'Often I had gone this way before,
  But now it seemed I never could be
  And never had been anywhere else.'

To cheat the course of time, which is only the name with which we strive to cheat the flux of things, and to anchor the soul to something that was not instantly engulfed—

         'In the undefined
  Abyss of what can never be again.'

Sometimes he looked within himself for the monition which men have felt as the voice of the eternal memory; sometimes, like Keats, but with none of the intoxication of Keats's sense of a sharing in victory, he grasped at the recurrence of natural things, 'the pure thrush word,' repeated every spring, the law of wheeling rooks, or to the wind 'that was old when the gods were young,' as in this profoundly typical sensing of 'A New House.'

  'All was foretold me; naught
    Could I foresee;
  But I learned how the wind would sound
    After these things should be.'

But he could not rest even there. There was, indeed, no anchorage in the enduring to be found by one so keenly aware of the flux within the soul itself. The most powerful, the most austerely imagined poem in this book is that entitled 'The Other,' which, apart from its intrinsic appeal, shows that Edward Thomas had something at least of the power to create the myth which is the poet's essential means of triangulating the unknown of his emotion. Had he lived to perfect himself in the use of this instrument, he might have been a great poet indeed. 'The Other' tells of his pursuit of himself, and how he overtook his soul.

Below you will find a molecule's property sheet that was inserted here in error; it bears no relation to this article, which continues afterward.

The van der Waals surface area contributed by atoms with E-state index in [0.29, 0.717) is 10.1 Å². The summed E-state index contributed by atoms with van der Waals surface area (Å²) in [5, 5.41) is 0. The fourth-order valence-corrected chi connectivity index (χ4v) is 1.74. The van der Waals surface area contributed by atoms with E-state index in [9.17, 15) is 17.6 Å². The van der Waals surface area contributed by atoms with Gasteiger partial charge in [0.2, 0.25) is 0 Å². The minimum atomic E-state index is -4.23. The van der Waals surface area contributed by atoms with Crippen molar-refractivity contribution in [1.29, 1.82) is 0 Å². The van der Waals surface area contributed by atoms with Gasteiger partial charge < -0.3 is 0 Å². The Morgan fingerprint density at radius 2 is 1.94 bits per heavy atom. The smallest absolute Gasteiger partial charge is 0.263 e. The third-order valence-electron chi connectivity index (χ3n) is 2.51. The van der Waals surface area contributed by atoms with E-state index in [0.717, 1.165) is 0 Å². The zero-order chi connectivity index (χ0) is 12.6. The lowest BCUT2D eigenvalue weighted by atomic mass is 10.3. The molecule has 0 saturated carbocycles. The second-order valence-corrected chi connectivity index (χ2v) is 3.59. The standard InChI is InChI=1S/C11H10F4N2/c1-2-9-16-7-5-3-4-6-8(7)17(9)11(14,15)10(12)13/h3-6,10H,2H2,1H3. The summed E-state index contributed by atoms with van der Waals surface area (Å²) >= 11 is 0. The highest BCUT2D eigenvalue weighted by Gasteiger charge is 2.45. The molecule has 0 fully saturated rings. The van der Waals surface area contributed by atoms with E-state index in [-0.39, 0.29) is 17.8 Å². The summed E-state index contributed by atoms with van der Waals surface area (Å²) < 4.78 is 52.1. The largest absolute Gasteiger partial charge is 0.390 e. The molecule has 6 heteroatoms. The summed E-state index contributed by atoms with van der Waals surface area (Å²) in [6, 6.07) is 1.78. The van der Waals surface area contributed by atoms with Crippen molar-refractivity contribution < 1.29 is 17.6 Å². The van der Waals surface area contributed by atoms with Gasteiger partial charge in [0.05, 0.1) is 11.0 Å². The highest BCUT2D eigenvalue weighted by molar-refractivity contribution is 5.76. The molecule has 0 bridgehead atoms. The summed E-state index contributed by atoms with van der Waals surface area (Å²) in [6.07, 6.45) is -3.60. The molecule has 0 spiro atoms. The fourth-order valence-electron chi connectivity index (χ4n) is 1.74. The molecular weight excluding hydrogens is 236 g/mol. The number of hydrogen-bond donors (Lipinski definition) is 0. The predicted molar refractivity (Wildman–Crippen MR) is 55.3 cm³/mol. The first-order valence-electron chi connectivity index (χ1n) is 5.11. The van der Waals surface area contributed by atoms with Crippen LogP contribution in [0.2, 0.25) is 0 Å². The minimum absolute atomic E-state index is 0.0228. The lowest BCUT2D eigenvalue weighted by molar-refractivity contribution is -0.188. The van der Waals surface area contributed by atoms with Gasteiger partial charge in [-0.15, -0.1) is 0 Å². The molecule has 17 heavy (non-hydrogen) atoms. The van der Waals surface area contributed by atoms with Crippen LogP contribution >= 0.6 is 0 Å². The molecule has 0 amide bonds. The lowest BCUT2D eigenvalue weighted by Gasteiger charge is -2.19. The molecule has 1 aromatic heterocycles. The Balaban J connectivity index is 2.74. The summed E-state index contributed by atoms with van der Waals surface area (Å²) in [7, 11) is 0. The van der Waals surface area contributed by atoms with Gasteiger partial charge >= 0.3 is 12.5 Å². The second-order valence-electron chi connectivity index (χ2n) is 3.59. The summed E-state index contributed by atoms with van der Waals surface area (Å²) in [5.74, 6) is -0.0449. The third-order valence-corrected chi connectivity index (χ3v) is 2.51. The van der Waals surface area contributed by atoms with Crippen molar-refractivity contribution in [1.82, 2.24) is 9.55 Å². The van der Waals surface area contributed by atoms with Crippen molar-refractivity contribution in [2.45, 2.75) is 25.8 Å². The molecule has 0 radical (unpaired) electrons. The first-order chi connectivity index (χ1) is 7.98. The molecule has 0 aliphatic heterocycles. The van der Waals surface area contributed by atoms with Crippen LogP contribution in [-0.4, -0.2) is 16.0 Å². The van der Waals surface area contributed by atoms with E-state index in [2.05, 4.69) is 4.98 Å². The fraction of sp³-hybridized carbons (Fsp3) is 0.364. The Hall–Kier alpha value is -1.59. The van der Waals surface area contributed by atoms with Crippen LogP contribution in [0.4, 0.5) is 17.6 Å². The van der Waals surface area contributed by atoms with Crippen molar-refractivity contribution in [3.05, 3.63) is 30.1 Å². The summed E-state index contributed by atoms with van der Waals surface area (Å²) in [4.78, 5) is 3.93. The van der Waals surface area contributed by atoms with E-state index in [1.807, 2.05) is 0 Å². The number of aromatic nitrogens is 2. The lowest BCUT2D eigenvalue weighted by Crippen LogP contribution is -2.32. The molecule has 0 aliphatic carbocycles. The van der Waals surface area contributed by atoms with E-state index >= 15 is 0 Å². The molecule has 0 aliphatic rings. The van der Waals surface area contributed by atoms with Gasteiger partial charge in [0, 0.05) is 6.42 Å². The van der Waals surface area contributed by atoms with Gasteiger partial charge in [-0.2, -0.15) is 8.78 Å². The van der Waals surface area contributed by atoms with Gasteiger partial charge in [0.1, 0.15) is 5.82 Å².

'And now I dare not follow after
  Too close. I try to keep in sight,
  Dreading his frown and worse his laughter,
  I steal out of the wood to light;
  I see the swift shoot from the rafter
  By the window: ere I alight
  I wait and hear the starlings wheeze
  And nibble like ducks: I wait his flight.
  He goes: I follow: no release
  Until he ceases. Then I also shall cease.'

No; not a great poet, will be the final sentence, when the palimpsest is read with the calm and undivided attention that is its due, but one who had many (and among them the chief) of the qualities of a great poet. Edward Thomas was like a musician who noted down themes that summon up forgotten expectations. Whether the genius to work them out to the limits of their scope and implication was in him we do not know. The life of literature was a hard master to him; and perhaps the opportunity he would eagerly have grasped was denied him by circumstance. But, if his compositions do not, his themes will never fail—of so much we are sure—to awaken unsuspected echoes even in unsuspecting minds.